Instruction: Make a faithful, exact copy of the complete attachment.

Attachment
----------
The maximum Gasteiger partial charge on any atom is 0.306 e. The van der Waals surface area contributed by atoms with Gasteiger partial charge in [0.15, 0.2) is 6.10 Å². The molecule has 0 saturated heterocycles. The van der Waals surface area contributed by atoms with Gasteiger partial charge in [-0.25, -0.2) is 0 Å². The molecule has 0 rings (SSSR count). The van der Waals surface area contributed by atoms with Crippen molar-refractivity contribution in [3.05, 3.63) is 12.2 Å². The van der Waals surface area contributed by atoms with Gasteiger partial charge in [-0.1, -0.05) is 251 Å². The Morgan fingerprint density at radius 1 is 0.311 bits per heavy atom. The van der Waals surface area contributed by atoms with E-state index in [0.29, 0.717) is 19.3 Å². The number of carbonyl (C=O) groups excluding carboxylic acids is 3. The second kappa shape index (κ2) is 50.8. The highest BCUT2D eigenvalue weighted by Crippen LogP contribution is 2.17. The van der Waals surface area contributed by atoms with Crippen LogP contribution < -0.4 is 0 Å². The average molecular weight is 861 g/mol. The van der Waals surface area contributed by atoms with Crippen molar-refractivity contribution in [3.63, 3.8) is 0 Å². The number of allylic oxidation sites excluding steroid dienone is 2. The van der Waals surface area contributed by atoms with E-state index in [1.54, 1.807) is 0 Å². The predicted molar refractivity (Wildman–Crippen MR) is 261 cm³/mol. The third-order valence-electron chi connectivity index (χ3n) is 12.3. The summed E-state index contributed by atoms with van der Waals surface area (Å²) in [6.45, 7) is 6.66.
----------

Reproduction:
The maximum Gasteiger partial charge on any atom is 0.306 e. The van der Waals surface area contributed by atoms with Gasteiger partial charge in [0.15, 0.2) is 6.10 Å². The molecule has 0 saturated heterocycles. The van der Waals surface area contributed by atoms with Gasteiger partial charge in [-0.25, -0.2) is 0 Å². The molecule has 0 rings (SSSR count). The van der Waals surface area contributed by atoms with Crippen molar-refractivity contribution in [3.05, 3.63) is 12.2 Å². The van der Waals surface area contributed by atoms with Gasteiger partial charge in [-0.1, -0.05) is 251 Å². The Morgan fingerprint density at radius 1 is 0.311 bits per heavy atom. The van der Waals surface area contributed by atoms with E-state index in [0.29, 0.717) is 19.3 Å². The number of carbonyl (C=O) groups excluding carboxylic acids is 3. The second kappa shape index (κ2) is 50.8. The highest BCUT2D eigenvalue weighted by Crippen LogP contribution is 2.17. The van der Waals surface area contributed by atoms with Crippen LogP contribution < -0.4 is 0 Å². The average molecular weight is 861 g/mol. The van der Waals surface area contributed by atoms with Crippen molar-refractivity contribution in [3.63, 3.8) is 0 Å². The number of allylic oxidation sites excluding steroid dienone is 2. The van der Waals surface area contributed by atoms with E-state index in [1.54, 1.807) is 0 Å². The predicted molar refractivity (Wildman–Crippen MR) is 261 cm³/mol. The third-order valence-electron chi connectivity index (χ3n) is 12.3. The summed E-state index contributed by atoms with van der Waals surface area (Å²) in [6.45, 7) is 6.66.